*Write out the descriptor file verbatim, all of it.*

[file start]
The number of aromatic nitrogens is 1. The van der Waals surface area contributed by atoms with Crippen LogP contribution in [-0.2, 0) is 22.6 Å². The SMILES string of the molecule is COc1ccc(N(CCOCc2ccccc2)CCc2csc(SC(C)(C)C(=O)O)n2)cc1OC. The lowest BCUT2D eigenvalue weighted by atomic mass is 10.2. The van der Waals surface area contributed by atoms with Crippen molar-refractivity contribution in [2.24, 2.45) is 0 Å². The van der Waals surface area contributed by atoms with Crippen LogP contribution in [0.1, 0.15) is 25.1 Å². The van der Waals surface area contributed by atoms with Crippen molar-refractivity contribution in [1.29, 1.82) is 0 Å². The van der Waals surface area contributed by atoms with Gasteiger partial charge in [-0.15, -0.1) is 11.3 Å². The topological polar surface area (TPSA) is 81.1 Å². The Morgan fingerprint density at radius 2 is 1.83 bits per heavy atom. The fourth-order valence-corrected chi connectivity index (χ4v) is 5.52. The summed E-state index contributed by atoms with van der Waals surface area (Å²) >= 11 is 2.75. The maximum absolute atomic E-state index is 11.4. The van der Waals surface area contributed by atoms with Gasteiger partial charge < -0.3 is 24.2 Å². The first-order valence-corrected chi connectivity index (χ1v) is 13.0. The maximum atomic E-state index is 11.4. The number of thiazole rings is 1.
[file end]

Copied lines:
The number of aromatic nitrogens is 1. The van der Waals surface area contributed by atoms with Crippen LogP contribution in [-0.2, 0) is 22.6 Å². The SMILES string of the molecule is COc1ccc(N(CCOCc2ccccc2)CCc2csc(SC(C)(C)C(=O)O)n2)cc1OC. The lowest BCUT2D eigenvalue weighted by atomic mass is 10.2. The van der Waals surface area contributed by atoms with Crippen molar-refractivity contribution in [2.24, 2.45) is 0 Å². The van der Waals surface area contributed by atoms with Crippen LogP contribution in [0.1, 0.15) is 25.1 Å². The van der Waals surface area contributed by atoms with Crippen molar-refractivity contribution in [1.29, 1.82) is 0 Å². The van der Waals surface area contributed by atoms with Gasteiger partial charge in [-0.15, -0.1) is 11.3 Å². The topological polar surface area (TPSA) is 81.1 Å². The Morgan fingerprint density at radius 2 is 1.83 bits per heavy atom. The fourth-order valence-corrected chi connectivity index (χ4v) is 5.52. The summed E-state index contributed by atoms with van der Waals surface area (Å²) >= 11 is 2.75. The maximum absolute atomic E-state index is 11.4. The van der Waals surface area contributed by atoms with Gasteiger partial charge < -0.3 is 24.2 Å². The first-order valence-corrected chi connectivity index (χ1v) is 13.0. The maximum atomic E-state index is 11.4. The number of thiazole rings is 1.